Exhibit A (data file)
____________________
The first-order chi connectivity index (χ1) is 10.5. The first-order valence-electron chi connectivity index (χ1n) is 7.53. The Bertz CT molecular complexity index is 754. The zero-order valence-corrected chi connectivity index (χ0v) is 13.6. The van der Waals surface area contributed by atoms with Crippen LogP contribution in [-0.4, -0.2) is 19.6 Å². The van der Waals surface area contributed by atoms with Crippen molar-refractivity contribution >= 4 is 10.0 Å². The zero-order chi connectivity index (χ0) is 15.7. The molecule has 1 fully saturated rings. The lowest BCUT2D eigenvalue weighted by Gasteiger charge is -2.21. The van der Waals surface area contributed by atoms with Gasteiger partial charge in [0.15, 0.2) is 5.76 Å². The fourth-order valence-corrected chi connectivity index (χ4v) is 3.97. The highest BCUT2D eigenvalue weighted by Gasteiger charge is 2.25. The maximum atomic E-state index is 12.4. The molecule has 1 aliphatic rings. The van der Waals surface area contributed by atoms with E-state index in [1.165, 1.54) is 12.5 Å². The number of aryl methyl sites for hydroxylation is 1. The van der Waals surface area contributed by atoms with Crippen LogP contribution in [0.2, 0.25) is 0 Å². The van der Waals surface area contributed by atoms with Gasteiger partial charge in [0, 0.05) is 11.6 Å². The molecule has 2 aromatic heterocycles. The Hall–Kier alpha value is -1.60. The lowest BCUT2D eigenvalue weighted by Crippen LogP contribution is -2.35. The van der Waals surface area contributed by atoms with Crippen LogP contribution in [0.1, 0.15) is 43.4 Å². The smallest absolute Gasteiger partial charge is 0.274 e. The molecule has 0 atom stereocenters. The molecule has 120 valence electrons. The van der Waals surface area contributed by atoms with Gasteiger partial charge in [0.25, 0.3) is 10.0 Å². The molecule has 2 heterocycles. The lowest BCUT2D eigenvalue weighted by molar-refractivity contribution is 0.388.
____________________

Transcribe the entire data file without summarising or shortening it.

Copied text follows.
The first-order chi connectivity index (χ1) is 10.5. The first-order valence-electron chi connectivity index (χ1n) is 7.53. The Bertz CT molecular complexity index is 754. The zero-order valence-corrected chi connectivity index (χ0v) is 13.6. The van der Waals surface area contributed by atoms with Crippen LogP contribution in [-0.4, -0.2) is 19.6 Å². The van der Waals surface area contributed by atoms with Crippen molar-refractivity contribution >= 4 is 10.0 Å². The zero-order chi connectivity index (χ0) is 15.7. The molecule has 1 fully saturated rings. The lowest BCUT2D eigenvalue weighted by Gasteiger charge is -2.21. The van der Waals surface area contributed by atoms with Gasteiger partial charge in [0.15, 0.2) is 5.76 Å². The fourth-order valence-corrected chi connectivity index (χ4v) is 3.97. The highest BCUT2D eigenvalue weighted by Gasteiger charge is 2.25. The maximum atomic E-state index is 12.4. The molecule has 1 aliphatic rings. The van der Waals surface area contributed by atoms with E-state index in [1.165, 1.54) is 12.5 Å². The number of aryl methyl sites for hydroxylation is 1. The van der Waals surface area contributed by atoms with Crippen LogP contribution in [0.2, 0.25) is 0 Å². The van der Waals surface area contributed by atoms with Gasteiger partial charge in [0, 0.05) is 11.6 Å². The molecule has 2 aromatic heterocycles. The Hall–Kier alpha value is -1.60. The lowest BCUT2D eigenvalue weighted by Crippen LogP contribution is -2.35. The van der Waals surface area contributed by atoms with Crippen LogP contribution in [0.1, 0.15) is 43.4 Å². The smallest absolute Gasteiger partial charge is 0.274 e. The molecule has 0 atom stereocenters. The molecule has 120 valence electrons. The van der Waals surface area contributed by atoms with Gasteiger partial charge in [0.25, 0.3) is 10.0 Å². The molecule has 2 heterocycles. The lowest BCUT2D eigenvalue weighted by molar-refractivity contribution is 0.388.